A dramatic end to NYFW

As the fashion world continues on the path towards modernism, both on and off the runway, targeting millennial customers with social media and Instagrammable shows, Marc Jacobs took a surprising turn to embrace theatrics of a bygone era for his NYFW show on Wednesday evening. 


Jacobs, whose career both as Head Designer at Louis Vuitton and at his own fashion house has always featured a great deal of showmanship, brought the artistry back in a big way after his last two relatively low-key Fashion Week presentations. The show’s heavy silhouettes, bright colors, and strong layers were reminiscent of history’s most memorable fashions, and each look, despite the evening’s drama, proved incredibly wearable for those of us whose runways are simply the street. 

The Marc Jacobs presentation began with models strutting down the runway wrapped up in extremely oversized, colorful cashmere coats with matching scarves, blouses, and high-waisted pants and skirts with menswear-inspired overcoats. Each look featured a collection of different materials, from leather to velvet and tweed to silk, in rich colors and patterns like polka-dots and plaids. The outfits appeared to have personalities of their own, with at least one standout detail on each, whether a long fur stole, a trendy belt bag (fanny pack) or the model’s hair dyed to match the ensemble. The entire collection was a feast for the eyes, as the divine details that went into each and every look made clear, and to turn away for just a moment would have been to miss the mastery that went into each piece. In that sense, a fashion show setting proved almost too casual a setting for Jacob’s fine garb, as the few seconds permitted to view each ensemble was all too fleeting. 


The Park Avenue Armory, the venue for Jacobs’s Fall/Winter 2018 show proved the perfect space for the evening. With simple wood floors providing a narrow, spotlit runway, and big names like Lil Kim and Cardi B gracing the front row, all attention was on the 1980s-inspired collection.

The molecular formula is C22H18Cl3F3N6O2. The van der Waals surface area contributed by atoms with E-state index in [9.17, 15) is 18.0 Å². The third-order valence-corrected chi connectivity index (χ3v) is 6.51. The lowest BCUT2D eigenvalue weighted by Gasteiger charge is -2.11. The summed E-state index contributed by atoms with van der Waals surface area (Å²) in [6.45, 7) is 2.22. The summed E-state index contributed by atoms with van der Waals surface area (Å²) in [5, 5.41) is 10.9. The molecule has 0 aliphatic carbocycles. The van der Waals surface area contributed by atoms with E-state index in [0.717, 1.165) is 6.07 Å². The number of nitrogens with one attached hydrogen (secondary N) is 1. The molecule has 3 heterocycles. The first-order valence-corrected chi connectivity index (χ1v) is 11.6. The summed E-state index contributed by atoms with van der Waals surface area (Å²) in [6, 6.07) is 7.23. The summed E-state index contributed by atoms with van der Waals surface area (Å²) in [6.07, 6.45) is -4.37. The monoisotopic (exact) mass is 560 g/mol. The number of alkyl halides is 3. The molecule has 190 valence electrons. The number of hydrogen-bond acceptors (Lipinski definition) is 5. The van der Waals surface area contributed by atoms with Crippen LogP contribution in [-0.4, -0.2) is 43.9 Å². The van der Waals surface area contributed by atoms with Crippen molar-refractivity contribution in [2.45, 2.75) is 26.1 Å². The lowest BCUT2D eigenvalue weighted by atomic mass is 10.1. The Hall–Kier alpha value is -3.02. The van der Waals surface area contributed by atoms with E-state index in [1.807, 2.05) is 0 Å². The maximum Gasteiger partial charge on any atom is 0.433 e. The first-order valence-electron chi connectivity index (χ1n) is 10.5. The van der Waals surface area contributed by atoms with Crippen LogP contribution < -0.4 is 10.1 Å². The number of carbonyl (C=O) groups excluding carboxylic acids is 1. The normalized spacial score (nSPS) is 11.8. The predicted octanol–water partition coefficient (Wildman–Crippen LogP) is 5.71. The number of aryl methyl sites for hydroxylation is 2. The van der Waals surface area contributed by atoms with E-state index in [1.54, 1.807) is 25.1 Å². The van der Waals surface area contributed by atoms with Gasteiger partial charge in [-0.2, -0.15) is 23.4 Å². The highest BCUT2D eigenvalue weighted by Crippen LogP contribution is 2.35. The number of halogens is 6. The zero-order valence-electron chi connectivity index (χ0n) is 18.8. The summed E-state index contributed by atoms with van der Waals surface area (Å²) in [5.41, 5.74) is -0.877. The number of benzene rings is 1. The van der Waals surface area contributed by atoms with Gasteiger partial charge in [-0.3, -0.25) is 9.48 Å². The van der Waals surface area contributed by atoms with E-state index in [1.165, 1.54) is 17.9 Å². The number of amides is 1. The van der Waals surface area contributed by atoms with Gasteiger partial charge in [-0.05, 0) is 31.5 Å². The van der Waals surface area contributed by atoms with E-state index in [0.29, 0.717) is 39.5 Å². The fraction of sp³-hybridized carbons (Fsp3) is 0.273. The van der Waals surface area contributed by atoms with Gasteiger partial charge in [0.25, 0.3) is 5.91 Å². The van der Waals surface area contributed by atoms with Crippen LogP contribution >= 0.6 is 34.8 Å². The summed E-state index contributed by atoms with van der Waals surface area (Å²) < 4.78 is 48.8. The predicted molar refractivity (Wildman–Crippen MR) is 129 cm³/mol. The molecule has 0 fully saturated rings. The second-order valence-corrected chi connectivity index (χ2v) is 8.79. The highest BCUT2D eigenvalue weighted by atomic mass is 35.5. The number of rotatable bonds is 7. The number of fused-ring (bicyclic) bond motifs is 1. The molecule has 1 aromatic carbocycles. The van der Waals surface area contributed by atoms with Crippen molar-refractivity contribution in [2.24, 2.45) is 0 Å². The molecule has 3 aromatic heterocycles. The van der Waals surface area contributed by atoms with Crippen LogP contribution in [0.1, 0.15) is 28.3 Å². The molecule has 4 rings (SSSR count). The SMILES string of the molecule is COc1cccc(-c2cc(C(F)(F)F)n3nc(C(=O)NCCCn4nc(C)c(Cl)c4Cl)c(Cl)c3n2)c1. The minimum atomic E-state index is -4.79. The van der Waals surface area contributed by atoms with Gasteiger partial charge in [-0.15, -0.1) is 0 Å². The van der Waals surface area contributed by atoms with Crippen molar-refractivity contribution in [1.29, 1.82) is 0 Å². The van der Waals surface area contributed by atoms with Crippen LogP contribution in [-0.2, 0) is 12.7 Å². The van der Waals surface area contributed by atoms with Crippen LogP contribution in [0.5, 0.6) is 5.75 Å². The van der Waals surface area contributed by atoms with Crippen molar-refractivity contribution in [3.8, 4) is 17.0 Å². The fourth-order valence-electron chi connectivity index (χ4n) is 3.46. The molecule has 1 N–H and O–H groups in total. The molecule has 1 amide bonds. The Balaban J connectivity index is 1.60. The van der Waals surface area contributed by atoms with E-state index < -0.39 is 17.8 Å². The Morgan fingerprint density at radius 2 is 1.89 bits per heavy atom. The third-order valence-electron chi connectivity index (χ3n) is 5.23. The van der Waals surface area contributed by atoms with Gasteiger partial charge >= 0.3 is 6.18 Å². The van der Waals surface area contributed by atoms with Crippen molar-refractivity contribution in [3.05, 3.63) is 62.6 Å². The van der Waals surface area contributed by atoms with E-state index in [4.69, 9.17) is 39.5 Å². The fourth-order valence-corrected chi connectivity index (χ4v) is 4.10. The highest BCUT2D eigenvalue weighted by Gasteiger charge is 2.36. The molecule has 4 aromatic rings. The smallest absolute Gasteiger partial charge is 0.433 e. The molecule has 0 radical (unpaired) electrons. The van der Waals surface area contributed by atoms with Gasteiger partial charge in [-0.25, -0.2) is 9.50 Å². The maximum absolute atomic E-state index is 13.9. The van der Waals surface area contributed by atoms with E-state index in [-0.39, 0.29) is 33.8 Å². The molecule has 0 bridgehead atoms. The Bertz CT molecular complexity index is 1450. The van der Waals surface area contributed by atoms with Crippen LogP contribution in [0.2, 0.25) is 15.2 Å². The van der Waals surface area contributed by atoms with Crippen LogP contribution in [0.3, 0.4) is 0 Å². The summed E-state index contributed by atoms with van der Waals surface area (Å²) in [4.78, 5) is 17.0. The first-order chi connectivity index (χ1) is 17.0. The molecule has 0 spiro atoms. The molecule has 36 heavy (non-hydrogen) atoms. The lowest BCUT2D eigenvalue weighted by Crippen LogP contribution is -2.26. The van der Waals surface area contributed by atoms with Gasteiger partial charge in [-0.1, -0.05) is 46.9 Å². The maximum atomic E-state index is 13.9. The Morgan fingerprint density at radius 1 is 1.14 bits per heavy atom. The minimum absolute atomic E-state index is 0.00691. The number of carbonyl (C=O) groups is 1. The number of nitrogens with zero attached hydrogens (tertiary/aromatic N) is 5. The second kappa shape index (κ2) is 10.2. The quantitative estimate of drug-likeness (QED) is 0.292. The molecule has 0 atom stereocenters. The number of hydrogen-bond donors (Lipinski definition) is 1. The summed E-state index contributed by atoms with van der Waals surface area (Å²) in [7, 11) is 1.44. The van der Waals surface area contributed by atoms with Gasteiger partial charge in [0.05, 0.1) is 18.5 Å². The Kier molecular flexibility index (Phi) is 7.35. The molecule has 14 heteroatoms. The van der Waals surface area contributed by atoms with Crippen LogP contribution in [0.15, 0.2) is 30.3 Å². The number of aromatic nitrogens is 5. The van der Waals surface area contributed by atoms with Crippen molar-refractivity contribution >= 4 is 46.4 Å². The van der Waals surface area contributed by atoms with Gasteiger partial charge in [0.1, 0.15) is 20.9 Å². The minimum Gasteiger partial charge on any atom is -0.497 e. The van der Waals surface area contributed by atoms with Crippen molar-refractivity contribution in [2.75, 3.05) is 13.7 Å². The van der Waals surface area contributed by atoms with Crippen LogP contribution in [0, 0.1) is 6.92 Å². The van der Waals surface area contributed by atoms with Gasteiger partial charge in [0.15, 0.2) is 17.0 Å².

During what many see as a tumultuous time in American history, Jacobs, unlike other designers, left his politics on the runway. The collection’s 80’s revival felt like more than just some bold shoulders and neck flourishes, the designer perhaps drawing parallels between the tax cut and rolling back of social rights of the decade and what is currently happening in Washington. Whether or not the acclaimed designer had politics in mind in creating his current collection, the oversized shapes, thick, heavy fabrics, and vintage appeal made his clothes stand out from the trends currently dominating fashion month. 

The hairstyles and makeup seen behind-the-scenes and on the runway of Wednesday’s show were also nostalgic in nature, with bright, rainbow-colored bowl cuts and glittering eyes adding to the theatrical theme. The beauty choices for the night were bold and eye-catching whilst taking nothing away from the clothing, which was of course the star of the show. In coordinating, dark-toned shades, nails and eyes complimented each outfit, and the colorful hair trends were tamed enough to keep the focus on everything happening below the neck. 
As one of the last show’s of what has been an eventful New York Fashion Week, Marc Jacobs brought color, texture, and shape back to the runway in the most theatrical and artistic way possible, proving that only he knows how to truly put the “show” back in fashion show. 

Written by Gabby Shacknai
Visuals by Olga Sorokina
Photo courtesey of indigital.tv, 

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